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Mary II

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Mary II

  1. Setting up the equalizer for work, part III: finance
    Baseline data You convinced Bob to support you. Now you need to get Mary from the finance department to think about the money side of your idea. Task Set up an equalizer for the picture that Mary will show from the finance department. Complete the equalizer settings for a picture designed for Mary from the financial
  2. Individual logging with mind maps
    Using the methods outlined in Chapters 14 and 24, individual participants can log group events using mind maps. The intelligence card compiled by Lady Mary Tovey as the minutes of the Brain Charity Trust meeting (see page 240). The main theme of the event (a narrow business meeting or seminar) becomes central, and the main branches are the main points
  3. Setting up the equalizer for work, part IV: production line
    Baseline Marge, Bob, and Mary like your idea. You have management support, a development plan and some amount of money. Congratulations! You have a promising initiative. Now you have to tell your ideas to Steve, the manager of the production line. And if he does not like your initiative, you can put a cross on it. Task Set up an equalizer for
  4. P.S
    The advocated approach was adopted with notable success by Mary Salter Ainsworth, many of whose publications are listed in the references on pages 161-162, as well as by Nicholas Blurton Johnson (1972). For a modern description of ethological concepts and discoveries regarding a person, see Hinde (1974). Notes 1. In the original version, I used the common
  5. Part two. Acknowledgments
    Robert Keegan Art Kleiner Pam McPhee Stephanie Ryan Michael Seaver Amy Safe Don Sevilla John Shibley Cindy Stannard Michel Booze Michael Behler Rouzli Kapper Myrna Keysbolt Sarita Chawla Kristin Cobble Janet Gould Robert Henig Jennifer Hirsch in the development and creation of this part of the "collection of games for the development of systems thinking" many people took part. In addition to those we thanked in the first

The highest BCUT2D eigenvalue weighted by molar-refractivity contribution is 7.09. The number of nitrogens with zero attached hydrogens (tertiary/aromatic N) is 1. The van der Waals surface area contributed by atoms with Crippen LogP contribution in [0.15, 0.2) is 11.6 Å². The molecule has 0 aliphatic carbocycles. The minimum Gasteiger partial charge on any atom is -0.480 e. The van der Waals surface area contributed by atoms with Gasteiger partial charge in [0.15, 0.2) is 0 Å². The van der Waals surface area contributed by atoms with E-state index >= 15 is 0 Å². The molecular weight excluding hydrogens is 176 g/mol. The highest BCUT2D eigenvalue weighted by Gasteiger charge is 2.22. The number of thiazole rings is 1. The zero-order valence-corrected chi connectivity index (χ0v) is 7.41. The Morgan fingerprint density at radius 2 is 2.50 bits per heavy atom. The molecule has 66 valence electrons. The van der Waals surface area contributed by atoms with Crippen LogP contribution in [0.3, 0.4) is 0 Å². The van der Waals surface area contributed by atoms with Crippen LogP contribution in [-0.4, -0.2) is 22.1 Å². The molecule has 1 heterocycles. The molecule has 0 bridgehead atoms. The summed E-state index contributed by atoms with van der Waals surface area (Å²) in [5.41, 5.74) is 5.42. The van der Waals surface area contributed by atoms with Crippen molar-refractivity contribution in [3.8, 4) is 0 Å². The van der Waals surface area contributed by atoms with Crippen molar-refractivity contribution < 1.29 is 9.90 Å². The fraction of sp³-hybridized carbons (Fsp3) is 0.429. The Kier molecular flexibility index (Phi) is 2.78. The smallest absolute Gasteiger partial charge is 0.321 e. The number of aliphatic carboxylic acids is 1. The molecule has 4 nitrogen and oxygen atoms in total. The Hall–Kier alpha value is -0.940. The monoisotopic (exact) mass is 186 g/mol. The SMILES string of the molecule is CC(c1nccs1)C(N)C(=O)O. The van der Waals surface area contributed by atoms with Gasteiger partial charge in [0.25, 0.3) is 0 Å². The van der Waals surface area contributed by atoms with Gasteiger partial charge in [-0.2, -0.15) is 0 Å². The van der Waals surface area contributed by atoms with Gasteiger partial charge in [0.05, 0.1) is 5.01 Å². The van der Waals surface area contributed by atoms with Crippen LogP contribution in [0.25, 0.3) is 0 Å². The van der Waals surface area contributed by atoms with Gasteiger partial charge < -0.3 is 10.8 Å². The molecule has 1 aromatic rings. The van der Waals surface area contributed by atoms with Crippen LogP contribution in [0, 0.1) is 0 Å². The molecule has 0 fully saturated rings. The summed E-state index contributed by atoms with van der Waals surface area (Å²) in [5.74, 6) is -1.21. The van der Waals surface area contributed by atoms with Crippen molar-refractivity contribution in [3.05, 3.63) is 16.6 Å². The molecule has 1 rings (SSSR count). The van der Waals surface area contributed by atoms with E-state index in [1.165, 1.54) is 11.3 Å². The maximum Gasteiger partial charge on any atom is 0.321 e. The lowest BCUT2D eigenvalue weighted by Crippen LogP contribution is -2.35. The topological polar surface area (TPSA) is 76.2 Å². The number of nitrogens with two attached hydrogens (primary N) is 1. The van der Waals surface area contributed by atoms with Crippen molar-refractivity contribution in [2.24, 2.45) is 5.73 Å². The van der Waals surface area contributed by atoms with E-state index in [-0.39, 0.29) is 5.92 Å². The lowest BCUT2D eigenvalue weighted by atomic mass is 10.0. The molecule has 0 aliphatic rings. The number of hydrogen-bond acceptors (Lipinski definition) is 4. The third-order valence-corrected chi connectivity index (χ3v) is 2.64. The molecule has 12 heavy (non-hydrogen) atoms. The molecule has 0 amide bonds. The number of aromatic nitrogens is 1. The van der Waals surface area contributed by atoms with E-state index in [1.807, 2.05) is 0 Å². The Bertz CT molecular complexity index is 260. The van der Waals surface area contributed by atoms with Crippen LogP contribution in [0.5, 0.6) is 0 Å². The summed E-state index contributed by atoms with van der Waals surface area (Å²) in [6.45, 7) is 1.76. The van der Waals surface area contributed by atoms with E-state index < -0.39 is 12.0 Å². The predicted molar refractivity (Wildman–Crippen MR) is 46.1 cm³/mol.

6. One two Three. Clap!
    1-2-3. Go! Our experience is ordered in advance by stereotypes and ideal representations. Cartoons and diagrams make it more vague. Mary Catherine Bateson This exercise is not so much a way of conducting detailed training as a means of stirring up the brain a little. After the exercise “One, two, three. Clap! ”Your brain will always be in readiness, as if receiving a message:“ Be alert! Not
  7. THE FIRST WAVE OF WESTERN FEMINISM: Sufrajism in the 19th – 20th centuries
    In the history of Western civilization, the social movement for the equality of women took shape in the second half of the XIX century, when women first appeared as an independent organized political force. The term “feminism”, as a synonym for female emancipation, begins to be widely used in Europe in the early twentieth century. The idea of ​​equal social rights for women and men dates back to the era
  8. Equity theory and women's response to wage inequality
    Mary Kay left work when her boss refused to raise her salary. Her reaction is a clear indicator of the changes that have occurred in the minds of women over the past 20 years. My own experience suggests that women are now much less than in previous times, tend to tolerate injustice in wages, as well as in other matters. Although I have not found any special studies
  9. Development in the period of infancy